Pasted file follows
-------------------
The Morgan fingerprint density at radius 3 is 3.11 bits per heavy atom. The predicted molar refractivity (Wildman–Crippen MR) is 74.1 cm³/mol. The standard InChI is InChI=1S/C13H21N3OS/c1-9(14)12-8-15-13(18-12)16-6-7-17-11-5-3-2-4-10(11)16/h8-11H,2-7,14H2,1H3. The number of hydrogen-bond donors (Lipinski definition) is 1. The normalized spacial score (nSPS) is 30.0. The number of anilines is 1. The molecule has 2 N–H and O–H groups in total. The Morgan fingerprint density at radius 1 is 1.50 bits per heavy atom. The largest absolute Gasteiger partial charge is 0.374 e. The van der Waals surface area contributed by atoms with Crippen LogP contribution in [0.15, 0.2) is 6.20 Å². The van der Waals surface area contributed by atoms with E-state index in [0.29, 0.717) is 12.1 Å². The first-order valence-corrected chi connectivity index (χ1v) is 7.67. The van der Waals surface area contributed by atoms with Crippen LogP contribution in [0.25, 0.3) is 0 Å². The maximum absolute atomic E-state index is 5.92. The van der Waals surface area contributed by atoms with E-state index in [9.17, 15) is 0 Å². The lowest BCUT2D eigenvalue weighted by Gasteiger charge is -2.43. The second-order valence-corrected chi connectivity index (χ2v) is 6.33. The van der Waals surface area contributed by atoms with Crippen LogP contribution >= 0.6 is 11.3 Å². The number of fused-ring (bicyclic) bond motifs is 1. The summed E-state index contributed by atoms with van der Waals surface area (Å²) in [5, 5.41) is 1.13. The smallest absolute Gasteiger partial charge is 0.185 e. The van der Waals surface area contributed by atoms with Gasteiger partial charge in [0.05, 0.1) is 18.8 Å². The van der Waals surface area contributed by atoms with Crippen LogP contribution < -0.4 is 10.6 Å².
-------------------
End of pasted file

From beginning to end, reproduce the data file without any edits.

The Morgan fingerprint density at radius 3 is 3.11 bits per heavy atom. The predicted molar refractivity (Wildman–Crippen MR) is 74.1 cm³/mol. The standard InChI is InChI=1S/C13H21N3OS/c1-9(14)12-8-15-13(18-12)16-6-7-17-11-5-3-2-4-10(11)16/h8-11H,2-7,14H2,1H3. The number of hydrogen-bond donors (Lipinski definition) is 1. The normalized spacial score (nSPS) is 30.0. The number of anilines is 1. The molecule has 2 N–H and O–H groups in total. The Morgan fingerprint density at radius 1 is 1.50 bits per heavy atom. The largest absolute Gasteiger partial charge is 0.374 e. The van der Waals surface area contributed by atoms with Crippen LogP contribution in [0.15, 0.2) is 6.20 Å². The van der Waals surface area contributed by atoms with E-state index in [0.29, 0.717) is 12.1 Å². The first-order valence-corrected chi connectivity index (χ1v) is 7.67. The van der Waals surface area contributed by atoms with Crippen LogP contribution in [0.25, 0.3) is 0 Å². The maximum absolute atomic E-state index is 5.92. The van der Waals surface area contributed by atoms with E-state index in [9.17, 15) is 0 Å². The lowest BCUT2D eigenvalue weighted by Gasteiger charge is -2.43. The second-order valence-corrected chi connectivity index (χ2v) is 6.33. The van der Waals surface area contributed by atoms with Crippen LogP contribution >= 0.6 is 11.3 Å². The number of fused-ring (bicyclic) bond motifs is 1. The summed E-state index contributed by atoms with van der Waals surface area (Å²) in [5, 5.41) is 1.13. The smallest absolute Gasteiger partial charge is 0.185 e. The van der Waals surface area contributed by atoms with Gasteiger partial charge in [0.05, 0.1) is 18.8 Å². The van der Waals surface area contributed by atoms with Crippen LogP contribution < -0.4 is 10.6 Å².